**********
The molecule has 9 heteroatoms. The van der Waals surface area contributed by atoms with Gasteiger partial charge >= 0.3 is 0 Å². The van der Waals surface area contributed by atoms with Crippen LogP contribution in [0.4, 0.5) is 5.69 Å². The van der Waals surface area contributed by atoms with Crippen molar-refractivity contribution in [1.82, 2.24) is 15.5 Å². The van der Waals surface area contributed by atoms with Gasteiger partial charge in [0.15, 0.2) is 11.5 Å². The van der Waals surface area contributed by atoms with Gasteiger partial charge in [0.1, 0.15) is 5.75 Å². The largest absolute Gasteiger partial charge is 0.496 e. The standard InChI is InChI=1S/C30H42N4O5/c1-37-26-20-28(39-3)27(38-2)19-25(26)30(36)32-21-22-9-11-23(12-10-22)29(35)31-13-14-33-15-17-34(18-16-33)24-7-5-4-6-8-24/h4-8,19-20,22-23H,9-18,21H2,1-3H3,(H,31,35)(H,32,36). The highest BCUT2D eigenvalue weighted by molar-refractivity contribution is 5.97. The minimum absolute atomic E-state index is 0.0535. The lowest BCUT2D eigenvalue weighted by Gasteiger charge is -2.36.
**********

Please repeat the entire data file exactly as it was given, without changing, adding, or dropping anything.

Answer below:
The molecule has 9 heteroatoms. The van der Waals surface area contributed by atoms with Gasteiger partial charge >= 0.3 is 0 Å². The van der Waals surface area contributed by atoms with Crippen LogP contribution in [0.4, 0.5) is 5.69 Å². The van der Waals surface area contributed by atoms with Crippen molar-refractivity contribution in [1.82, 2.24) is 15.5 Å². The van der Waals surface area contributed by atoms with Gasteiger partial charge in [0.15, 0.2) is 11.5 Å². The van der Waals surface area contributed by atoms with Gasteiger partial charge in [0.1, 0.15) is 5.75 Å². The largest absolute Gasteiger partial charge is 0.496 e. The standard InChI is InChI=1S/C30H42N4O5/c1-37-26-20-28(39-3)27(38-2)19-25(26)30(36)32-21-22-9-11-23(12-10-22)29(35)31-13-14-33-15-17-34(18-16-33)24-7-5-4-6-8-24/h4-8,19-20,22-23H,9-18,21H2,1-3H3,(H,31,35)(H,32,36). The highest BCUT2D eigenvalue weighted by molar-refractivity contribution is 5.97. The minimum absolute atomic E-state index is 0.0535. The lowest BCUT2D eigenvalue weighted by Gasteiger charge is -2.36.